This week, Yahtzee reviews Totally Accurate Battlegrounds and Moonlighter.
Ah, battle royale, the genre that is to video games what Chris Pratt is to movies these days: very, very popular, absolutely bloody everywhere, but probably doesn't have a whole lot going on upstairs. It's a great genre for officially relearning how crap I am at first-person shooters no less than forty times an hour, but when an obvious and simple idea takes off, imitators will swiftly follow; I mean, one big map and 100 randomly-placed players is not exactly a Cecil B. DeMille production.
So this week, I have been mostly playing Totally Accurate Battlegrounds, which is actually a hilarious parody of battle royale shooters; what it does is, instead of dropping 100 players onto a map full of randomly-spawned equipment and gradually shrinking in until only one remains, it drops about 50 players onto a map full of randomly-spawned equipment and gradually shrinks in until only one remains and everyone's got googly eyes. Yeah, that's some astringent satire you've got going on there, Totally Accurate Battlegrounds; truly, the spirit of Jonathan Swift lives on through thee. Oh, wait; what also makes it hilariously parodical is that everyone's at the mercy of a crazed physics engine that makes them wobble about like pipe cleaner figures on the floor of a moving vehicle with dodgy suspension. Did I mention it's by the Clustertruck people?
So, players poing merrily across the landscape like overexcited puppies in the long grass and hold guns out in front of them the way that lady from Jurassic Park: Trespasser did (although, thankfully, without the health meter tit). But Totally Accurate Battlegrounds falls into the not-underpopulated trap of the attempted satire that ends up becoming a viable alternative to the thing it's satirizing, if not just another example of it; classic "Scream Syndrome". The wobbly-bobbly physics mean that melee combat can actually overpower ranged weapons if you wobble-bobble your way up to a sniper as they pull the old Ramsay Bolton and continually miss your thrashing limbs until you get into range and knock all their teeth out with a loofah.
On that note, there's also an extensive range of weapons, more "weirdly" extensive than "sterically" extensive; you've got guns, rocket launchers, crossbows, grenades, axes, sticks, and slightly-sharper sticks, but no elastic band launchers or comedically-oversized sex toys. The large range of guns also makes it hard to find more of the specific ammo that each one takes, thus improving the odds that a gunfight will eventually devolve into loofah-dueling. The animation and uncluttered maps also makes it harder to hide or find cover, encouraging direct conflict, and I appreciate that the wall around the map is an actual literal wall, not a ring of fizzing Listerine.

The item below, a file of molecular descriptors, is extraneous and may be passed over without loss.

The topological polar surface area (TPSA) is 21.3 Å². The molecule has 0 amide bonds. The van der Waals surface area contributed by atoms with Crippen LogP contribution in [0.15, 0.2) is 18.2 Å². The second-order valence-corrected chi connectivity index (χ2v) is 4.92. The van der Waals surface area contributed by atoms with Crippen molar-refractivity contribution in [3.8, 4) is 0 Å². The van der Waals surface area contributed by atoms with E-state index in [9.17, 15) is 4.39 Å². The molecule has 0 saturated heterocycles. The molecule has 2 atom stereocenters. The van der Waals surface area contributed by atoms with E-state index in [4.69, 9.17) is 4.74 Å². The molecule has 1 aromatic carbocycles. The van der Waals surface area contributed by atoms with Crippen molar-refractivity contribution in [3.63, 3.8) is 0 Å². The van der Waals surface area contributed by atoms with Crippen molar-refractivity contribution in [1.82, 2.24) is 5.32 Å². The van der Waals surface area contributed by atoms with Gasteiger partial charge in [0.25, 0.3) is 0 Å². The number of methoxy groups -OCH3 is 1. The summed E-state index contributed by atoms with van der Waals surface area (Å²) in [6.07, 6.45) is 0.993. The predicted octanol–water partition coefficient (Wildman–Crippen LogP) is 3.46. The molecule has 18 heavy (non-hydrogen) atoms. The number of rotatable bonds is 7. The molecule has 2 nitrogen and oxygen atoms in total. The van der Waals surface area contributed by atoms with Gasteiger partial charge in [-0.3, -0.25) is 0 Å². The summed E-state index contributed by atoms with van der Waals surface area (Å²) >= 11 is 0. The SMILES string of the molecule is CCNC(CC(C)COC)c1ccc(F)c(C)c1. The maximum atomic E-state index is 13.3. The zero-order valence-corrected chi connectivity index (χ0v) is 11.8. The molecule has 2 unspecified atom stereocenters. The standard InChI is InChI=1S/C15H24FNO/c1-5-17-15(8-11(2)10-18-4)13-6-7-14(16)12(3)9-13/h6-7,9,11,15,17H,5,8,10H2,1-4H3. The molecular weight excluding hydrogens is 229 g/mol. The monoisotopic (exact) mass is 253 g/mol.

So all in all, we'll put T.A.B. in the "Viable Alternative" category; it is a bit mired with bugs and cheaters, but they're diligently churning the patches out, which makes me wonder if any of the developers think that this has all gone a bit beyond a joke. "Ha ha! Let's make a battle royale mode of our silly physics game for April Fools'; it's not like we'll have to support it for the rest of our fucking lives!" It's like they served a trick rubber steak to their houseguests, and the idiots won't stop trying to eat the fucking thing. "Hey, I can't chew this steak!" "Yes, ha ha! It's a rubber steak! April Fools'!" "But I want to eat the steak! It smells of steak!" "Yes, we made it smell like steak because it needed to for the joke to work; I didn't expect you to get this into it." "Ow, my stomach hurts after I ate the steak!" "Look, you weren't supposed to-- ugh, just... fuck it! Here's a real steak, all right? Have fun with it." "Do I get a steak, too?" "Can I have a slightly larger steak?" "YES, FUCK IT! I'll cook steaks for everyone; this is my life now."